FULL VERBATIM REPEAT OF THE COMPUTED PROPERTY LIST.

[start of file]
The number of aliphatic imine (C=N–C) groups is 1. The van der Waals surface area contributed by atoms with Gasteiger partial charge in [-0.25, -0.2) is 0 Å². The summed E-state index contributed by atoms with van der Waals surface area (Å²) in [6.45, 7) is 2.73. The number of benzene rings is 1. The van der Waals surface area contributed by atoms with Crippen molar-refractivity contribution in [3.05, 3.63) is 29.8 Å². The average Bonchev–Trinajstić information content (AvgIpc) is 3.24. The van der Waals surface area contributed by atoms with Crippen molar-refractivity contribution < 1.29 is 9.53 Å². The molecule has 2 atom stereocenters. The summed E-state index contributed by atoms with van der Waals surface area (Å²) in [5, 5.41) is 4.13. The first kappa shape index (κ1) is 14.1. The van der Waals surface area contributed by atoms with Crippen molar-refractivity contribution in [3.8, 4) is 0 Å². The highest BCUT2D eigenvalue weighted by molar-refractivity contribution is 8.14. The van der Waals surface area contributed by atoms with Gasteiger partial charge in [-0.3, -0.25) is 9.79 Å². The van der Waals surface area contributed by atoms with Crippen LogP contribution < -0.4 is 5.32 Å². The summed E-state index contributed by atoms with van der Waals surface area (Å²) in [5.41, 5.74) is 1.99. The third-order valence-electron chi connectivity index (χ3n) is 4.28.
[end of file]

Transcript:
The number of aliphatic imine (C=N–C) groups is 1. The van der Waals surface area contributed by atoms with Gasteiger partial charge in [-0.25, -0.2) is 0 Å². The summed E-state index contributed by atoms with van der Waals surface area (Å²) in [6.45, 7) is 2.73. The number of benzene rings is 1. The van der Waals surface area contributed by atoms with Crippen molar-refractivity contribution in [3.05, 3.63) is 29.8 Å². The average Bonchev–Trinajstić information content (AvgIpc) is 3.24. The van der Waals surface area contributed by atoms with Crippen molar-refractivity contribution < 1.29 is 9.53 Å². The molecule has 2 atom stereocenters. The summed E-state index contributed by atoms with van der Waals surface area (Å²) in [5, 5.41) is 4.13. The first kappa shape index (κ1) is 14.1. The van der Waals surface area contributed by atoms with Crippen molar-refractivity contribution in [3.8, 4) is 0 Å². The highest BCUT2D eigenvalue weighted by molar-refractivity contribution is 8.14. The van der Waals surface area contributed by atoms with Gasteiger partial charge in [-0.3, -0.25) is 9.79 Å². The van der Waals surface area contributed by atoms with Crippen LogP contribution < -0.4 is 5.32 Å². The summed E-state index contributed by atoms with van der Waals surface area (Å²) in [5.41, 5.74) is 1.99. The third-order valence-electron chi connectivity index (χ3n) is 4.28.